JAKARTA, Feb 1 (Reuters) - Indonesia's improved economic outlook prompted a sovereign ratings upgrade by Fitch last week to one notch below investment grade, but the risk that reforms are stifled by powerful vested interests may hit markets.
Sovereign 5-year credit default swaps for Indonesia IDGV5YUSAC=R are trading at a spread of 184.00 basis points, compared to a weighted average of 134.40 for the Thomson Reuters Emerging Asia Index. Indonesia's spread has narrowed below the Philippines' sovereign CDS spread of 184.75, implying it is now seen as a lower default risk than the Philippines.
Following is a summary of key Indonesia risks to watch:
* GOVERNMENT EFFECTIVENESS IN DRIVING REFORM
President Susilo Bambang Yudhoyono, returned to a second term after a decisive election win last July, is widely regarded as a progressive, market-friendly reformer. Many investors hoped that his second term would see a faster pace of reform, and hopes were raised when he announced a cabinet in October that included top technocrats Sri Mulyani Indrawati and Mari Pangestu in the key economic posts, with a new presidential delivery unit headed by Kuntoro Mangkusubroto and another technocrat, Boediono, as vice president. But so far, the evidence suggests his second term will, like the first, move slowly in implementing reform.
Controversy over the bailout of a small bank last year may also damage reform prospects. Parliament is investigating the rescue of Bank Century, which had been backed by Indrawati and Boediono, and some lawmakers are calling for one or both of them to be replaced. So far Yudhoyono has given the pair his backing, and their supporters say the controversy is being exploited by Indonesia's corrupt old guard to try to halt reforms that could weaken their privileges. How the struggle plays out will be crucial in determining the pace of reforms. [ID:nJAK477288]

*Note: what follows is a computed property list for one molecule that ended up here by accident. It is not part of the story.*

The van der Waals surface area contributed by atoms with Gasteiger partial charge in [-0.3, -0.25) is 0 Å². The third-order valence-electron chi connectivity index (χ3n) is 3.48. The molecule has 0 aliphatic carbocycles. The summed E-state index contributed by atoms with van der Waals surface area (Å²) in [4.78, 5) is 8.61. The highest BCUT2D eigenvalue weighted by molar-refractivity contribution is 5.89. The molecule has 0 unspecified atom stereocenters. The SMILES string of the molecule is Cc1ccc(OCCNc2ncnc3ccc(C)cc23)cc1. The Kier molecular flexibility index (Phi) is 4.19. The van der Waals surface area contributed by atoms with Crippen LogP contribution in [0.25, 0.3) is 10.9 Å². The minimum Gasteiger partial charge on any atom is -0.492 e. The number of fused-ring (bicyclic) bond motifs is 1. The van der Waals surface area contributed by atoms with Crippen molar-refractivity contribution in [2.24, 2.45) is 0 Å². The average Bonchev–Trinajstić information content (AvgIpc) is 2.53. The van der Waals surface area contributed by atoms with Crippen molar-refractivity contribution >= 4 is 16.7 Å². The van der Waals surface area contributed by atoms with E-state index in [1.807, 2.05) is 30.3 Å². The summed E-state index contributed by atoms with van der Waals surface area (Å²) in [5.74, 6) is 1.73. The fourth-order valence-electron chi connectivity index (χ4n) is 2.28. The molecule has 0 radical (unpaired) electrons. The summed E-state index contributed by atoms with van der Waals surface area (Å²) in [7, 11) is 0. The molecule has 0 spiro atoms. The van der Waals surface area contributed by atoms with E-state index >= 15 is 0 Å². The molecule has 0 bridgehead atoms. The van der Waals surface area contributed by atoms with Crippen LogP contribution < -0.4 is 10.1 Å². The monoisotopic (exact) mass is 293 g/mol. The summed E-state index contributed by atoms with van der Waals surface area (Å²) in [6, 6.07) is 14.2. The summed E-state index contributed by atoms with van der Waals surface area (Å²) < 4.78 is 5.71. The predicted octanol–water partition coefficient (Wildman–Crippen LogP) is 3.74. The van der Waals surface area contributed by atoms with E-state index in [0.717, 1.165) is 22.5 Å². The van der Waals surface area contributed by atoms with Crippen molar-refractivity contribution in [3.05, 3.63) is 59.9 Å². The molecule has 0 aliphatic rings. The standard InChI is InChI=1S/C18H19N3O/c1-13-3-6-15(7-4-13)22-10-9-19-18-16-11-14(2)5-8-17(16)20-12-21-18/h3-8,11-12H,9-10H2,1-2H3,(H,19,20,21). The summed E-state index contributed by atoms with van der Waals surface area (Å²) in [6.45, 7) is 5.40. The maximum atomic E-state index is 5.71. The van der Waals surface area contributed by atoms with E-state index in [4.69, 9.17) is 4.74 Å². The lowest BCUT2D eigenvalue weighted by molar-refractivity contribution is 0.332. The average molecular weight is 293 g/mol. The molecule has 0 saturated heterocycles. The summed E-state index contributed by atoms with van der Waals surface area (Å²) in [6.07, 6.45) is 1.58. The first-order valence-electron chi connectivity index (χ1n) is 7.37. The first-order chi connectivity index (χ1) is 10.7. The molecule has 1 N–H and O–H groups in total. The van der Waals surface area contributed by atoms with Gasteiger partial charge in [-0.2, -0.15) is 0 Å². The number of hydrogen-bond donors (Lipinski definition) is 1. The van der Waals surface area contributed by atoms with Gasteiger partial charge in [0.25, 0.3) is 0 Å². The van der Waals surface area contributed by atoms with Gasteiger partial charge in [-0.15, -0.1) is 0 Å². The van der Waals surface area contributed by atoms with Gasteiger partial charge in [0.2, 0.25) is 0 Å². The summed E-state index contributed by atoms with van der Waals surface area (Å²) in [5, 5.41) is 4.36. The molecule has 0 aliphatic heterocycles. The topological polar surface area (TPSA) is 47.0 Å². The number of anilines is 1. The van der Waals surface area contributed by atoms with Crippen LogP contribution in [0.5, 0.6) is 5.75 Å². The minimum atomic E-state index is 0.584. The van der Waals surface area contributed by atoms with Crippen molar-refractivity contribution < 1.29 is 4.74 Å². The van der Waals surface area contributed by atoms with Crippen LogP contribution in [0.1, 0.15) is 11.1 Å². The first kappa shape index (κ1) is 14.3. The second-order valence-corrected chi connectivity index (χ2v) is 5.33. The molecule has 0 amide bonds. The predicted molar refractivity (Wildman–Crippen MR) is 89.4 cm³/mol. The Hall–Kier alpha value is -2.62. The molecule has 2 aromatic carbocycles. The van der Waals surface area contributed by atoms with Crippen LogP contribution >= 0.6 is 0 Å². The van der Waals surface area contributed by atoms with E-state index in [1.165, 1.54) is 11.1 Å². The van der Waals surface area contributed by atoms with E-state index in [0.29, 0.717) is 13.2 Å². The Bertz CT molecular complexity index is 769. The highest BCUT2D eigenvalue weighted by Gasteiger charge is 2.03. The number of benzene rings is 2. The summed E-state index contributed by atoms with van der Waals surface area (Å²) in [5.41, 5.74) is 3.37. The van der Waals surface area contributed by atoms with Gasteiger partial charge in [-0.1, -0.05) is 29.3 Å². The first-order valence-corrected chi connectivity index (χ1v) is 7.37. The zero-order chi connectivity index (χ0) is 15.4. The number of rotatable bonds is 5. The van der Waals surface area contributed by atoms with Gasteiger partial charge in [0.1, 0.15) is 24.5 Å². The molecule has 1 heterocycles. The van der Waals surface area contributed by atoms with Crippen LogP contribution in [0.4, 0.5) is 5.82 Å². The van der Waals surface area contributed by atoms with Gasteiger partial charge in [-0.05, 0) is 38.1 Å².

What to watch:
-- Will Boediono and Indrawati keep their jobs? If not, and particularly if they are replaced by politicians linked to the old business elites, it will be a strong signal that reform prospects are evaporating. That would spark some capital outflow, hitting stocks .JKSE, the rupiah IDRX= and bond prices in the short-run, and also make Indonesia less attractive to long-term investors. However, healthy fundamentals and a large and growing domestic consumer base would still provide reasons to invest in Indonesia even if reform prospects are dimming. [ID:nJAK527883]
-- Will Yudhoyono become embroiled in the scandal? Local media have reported that among the bank's depositors were several wealthy businessmen who later donated money to his re-election campaign. The president denies wrongdoing and there seems no immediate likelihood he will be impeached. If that changes, Indonesian assets are likely to face a sharp sell-off.
* CORRUPTION AND GOVERNANCE
Corruption has emerged as a defining issue at the start of Yudhoyono's second term, with popular anger mounting over a power struggle between the respected Corruption Eradication Commission (KPK) and the attorney-general's office and police. The KPK has made significant progress in investigating corrupt officials, but this has stirred powerful opposition. Yudhoyono has vowed to back the anti-corruption drive but has so far appeared very cautious about taking more decisive action. [ID:nnJAK470187]
What to watch: